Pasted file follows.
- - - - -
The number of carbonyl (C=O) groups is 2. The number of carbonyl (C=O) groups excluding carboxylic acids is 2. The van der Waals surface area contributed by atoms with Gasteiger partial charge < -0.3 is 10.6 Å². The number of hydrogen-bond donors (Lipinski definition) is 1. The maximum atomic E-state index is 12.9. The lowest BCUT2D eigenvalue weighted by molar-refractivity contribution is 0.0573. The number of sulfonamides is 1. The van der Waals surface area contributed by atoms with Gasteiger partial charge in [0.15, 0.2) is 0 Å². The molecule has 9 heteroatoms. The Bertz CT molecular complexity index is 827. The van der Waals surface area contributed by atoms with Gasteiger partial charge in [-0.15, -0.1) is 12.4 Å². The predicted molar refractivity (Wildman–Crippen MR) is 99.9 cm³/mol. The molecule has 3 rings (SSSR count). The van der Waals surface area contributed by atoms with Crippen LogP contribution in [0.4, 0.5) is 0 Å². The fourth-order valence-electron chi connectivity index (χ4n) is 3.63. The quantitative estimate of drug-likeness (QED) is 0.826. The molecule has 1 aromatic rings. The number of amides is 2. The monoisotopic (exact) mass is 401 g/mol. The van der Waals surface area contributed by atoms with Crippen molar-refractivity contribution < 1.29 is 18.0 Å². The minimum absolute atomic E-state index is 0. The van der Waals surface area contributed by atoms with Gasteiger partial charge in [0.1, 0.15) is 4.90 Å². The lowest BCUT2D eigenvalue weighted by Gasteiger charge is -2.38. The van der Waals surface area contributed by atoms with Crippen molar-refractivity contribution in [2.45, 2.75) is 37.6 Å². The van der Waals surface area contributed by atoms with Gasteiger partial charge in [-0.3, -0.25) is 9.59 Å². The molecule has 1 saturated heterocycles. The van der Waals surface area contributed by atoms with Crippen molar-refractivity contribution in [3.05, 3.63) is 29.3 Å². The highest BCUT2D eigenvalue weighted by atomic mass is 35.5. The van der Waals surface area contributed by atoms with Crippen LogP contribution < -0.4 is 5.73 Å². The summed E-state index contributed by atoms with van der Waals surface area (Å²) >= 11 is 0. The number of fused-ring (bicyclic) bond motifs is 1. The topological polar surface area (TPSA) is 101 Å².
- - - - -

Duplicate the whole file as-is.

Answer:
The number of carbonyl (C=O) groups is 2. The number of carbonyl (C=O) groups excluding carboxylic acids is 2. The van der Waals surface area contributed by atoms with Gasteiger partial charge < -0.3 is 10.6 Å². The number of hydrogen-bond donors (Lipinski definition) is 1. The maximum atomic E-state index is 12.9. The lowest BCUT2D eigenvalue weighted by molar-refractivity contribution is 0.0573. The number of sulfonamides is 1. The van der Waals surface area contributed by atoms with Gasteiger partial charge in [0.15, 0.2) is 0 Å². The molecule has 9 heteroatoms. The Bertz CT molecular complexity index is 827. The van der Waals surface area contributed by atoms with Gasteiger partial charge in [-0.15, -0.1) is 12.4 Å². The predicted molar refractivity (Wildman–Crippen MR) is 99.9 cm³/mol. The molecule has 3 rings (SSSR count). The van der Waals surface area contributed by atoms with Crippen LogP contribution in [0.4, 0.5) is 0 Å². The fourth-order valence-electron chi connectivity index (χ4n) is 3.63. The quantitative estimate of drug-likeness (QED) is 0.826. The molecule has 1 aromatic rings. The number of amides is 2. The monoisotopic (exact) mass is 401 g/mol. The van der Waals surface area contributed by atoms with Crippen molar-refractivity contribution < 1.29 is 18.0 Å². The minimum absolute atomic E-state index is 0. The van der Waals surface area contributed by atoms with Gasteiger partial charge in [0.1, 0.15) is 4.90 Å². The lowest BCUT2D eigenvalue weighted by Gasteiger charge is -2.38. The van der Waals surface area contributed by atoms with Crippen molar-refractivity contribution in [2.45, 2.75) is 37.6 Å². The van der Waals surface area contributed by atoms with Gasteiger partial charge in [-0.3, -0.25) is 9.59 Å². The molecule has 1 saturated heterocycles. The van der Waals surface area contributed by atoms with Crippen molar-refractivity contribution in [3.05, 3.63) is 29.3 Å². The highest BCUT2D eigenvalue weighted by atomic mass is 35.5. The van der Waals surface area contributed by atoms with Crippen LogP contribution < -0.4 is 5.73 Å². The summed E-state index contributed by atoms with van der Waals surface area (Å²) >= 11 is 0. The number of fused-ring (bicyclic) bond motifs is 1. The topological polar surface area (TPSA) is 101 Å².